Across the country, houses for sale are staying on the market longer than they were a year ago. Not here, though.
In metropolitan Rochester, where houses are selling faster than in any other large metro nationwide, the median time from listing to sale last month was 15 days—two days fewer than in July 2022.
When Jamie Columbus put her Brighton home up for sale, it didn’t take nearly that long. She listed the house on a Thursday and had a buyer Sunday night.
In fact, she probably could have sold the house even more quickly. However, Columbus, CEO and broker with Judy’s Broker Network, used the same technique she employs with clients who want to sell their home.
“It’s a four-day process from the time I list the house till I sell the house,” she says. “I have showings, open houses, all the marketing extravaganza during the four days, and then (by) Sunday night or Monday, I’ll take offers on the property. It’s a delayed negotiation; it’s very organized process.”
Columbus notes that she’s “always had extremely low days on market—one of my hashtags is 24-hour sales power because we prepare hard and sell easy.” However, she says “other agents are selling homes more rapidly than they have in the past because it’s a seller’s market.”
Among the 50 largest metros in Realtor.com’s monthly housing market trends report, the typical house spent 39 days on the market in July, eight days more than a year earlier.
After Rochester, the metros with the fewest median days on market in July were Hartford-East Hartford-Middletown, Conn., 23; Columbus, 25; and Milwaukee-Waukesha, Wis., 29. In Buffalo-Cheektowaga, the median time on market was 38 days.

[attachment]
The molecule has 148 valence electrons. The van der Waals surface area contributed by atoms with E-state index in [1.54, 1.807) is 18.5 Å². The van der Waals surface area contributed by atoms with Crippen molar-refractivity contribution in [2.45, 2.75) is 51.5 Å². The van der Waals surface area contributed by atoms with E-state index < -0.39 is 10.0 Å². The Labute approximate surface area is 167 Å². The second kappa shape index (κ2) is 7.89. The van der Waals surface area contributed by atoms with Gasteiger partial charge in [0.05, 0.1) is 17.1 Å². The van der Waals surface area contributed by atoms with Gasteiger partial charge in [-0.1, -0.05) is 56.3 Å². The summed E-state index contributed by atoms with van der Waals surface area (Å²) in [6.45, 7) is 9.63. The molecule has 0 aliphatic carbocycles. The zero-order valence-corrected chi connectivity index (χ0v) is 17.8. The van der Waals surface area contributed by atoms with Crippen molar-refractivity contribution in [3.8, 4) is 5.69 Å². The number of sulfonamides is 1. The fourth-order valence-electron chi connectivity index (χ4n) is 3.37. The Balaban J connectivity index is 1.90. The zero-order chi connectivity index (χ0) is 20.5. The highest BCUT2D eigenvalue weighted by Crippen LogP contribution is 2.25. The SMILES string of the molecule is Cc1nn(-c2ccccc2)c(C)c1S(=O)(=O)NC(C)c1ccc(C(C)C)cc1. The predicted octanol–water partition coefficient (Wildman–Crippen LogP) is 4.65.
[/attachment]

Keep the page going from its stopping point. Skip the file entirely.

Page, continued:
A year ago, Rochester’s median time on market also ranked No. 1 among the nation’s large metros. The reason why it has maintained this ranking also is unchanged: lack of supply.
“We’ve had extremely low inventory, so there’s a crunch,” Columbus says. “We will have 25 families come through an open house and we could have another 25 or more showings on a property. The fact of the matter is, only one family is going to get that house.”
Columbus and her firm specialize in “haute couture” homes, high-end properties that often are mansions.
“A lot of our clients are relocating executives, doctors, and everybody is 100 percent prepared, even before they get here,” she notes. “All of their financing is lined up. This is a market where most of my clients are cash clients.”
Columbus says tight inventory exists at all prices levels and across the Rochester region.
“Time on market is lower through a larger area now,” she says. “As you go further out, Pittsford, Mendon, all the way out, even those houses are being affected by having higher bids and fewer days on the market. It’s pretty universal.”
In the first half of the year, there were 17,800 new listings, down 16.6 percent compared with the same period in 2022, the Greater Rochester Association of Realtors noted in its second-quarter report.
“The Rochester real estate market remains constrained by a lack of available homes for sale,” Mike O’Connor, GRAR president, noted in the report. “Opportunities for buyers will remain limited for the near future until more homeowners are ready to put their homes on market.”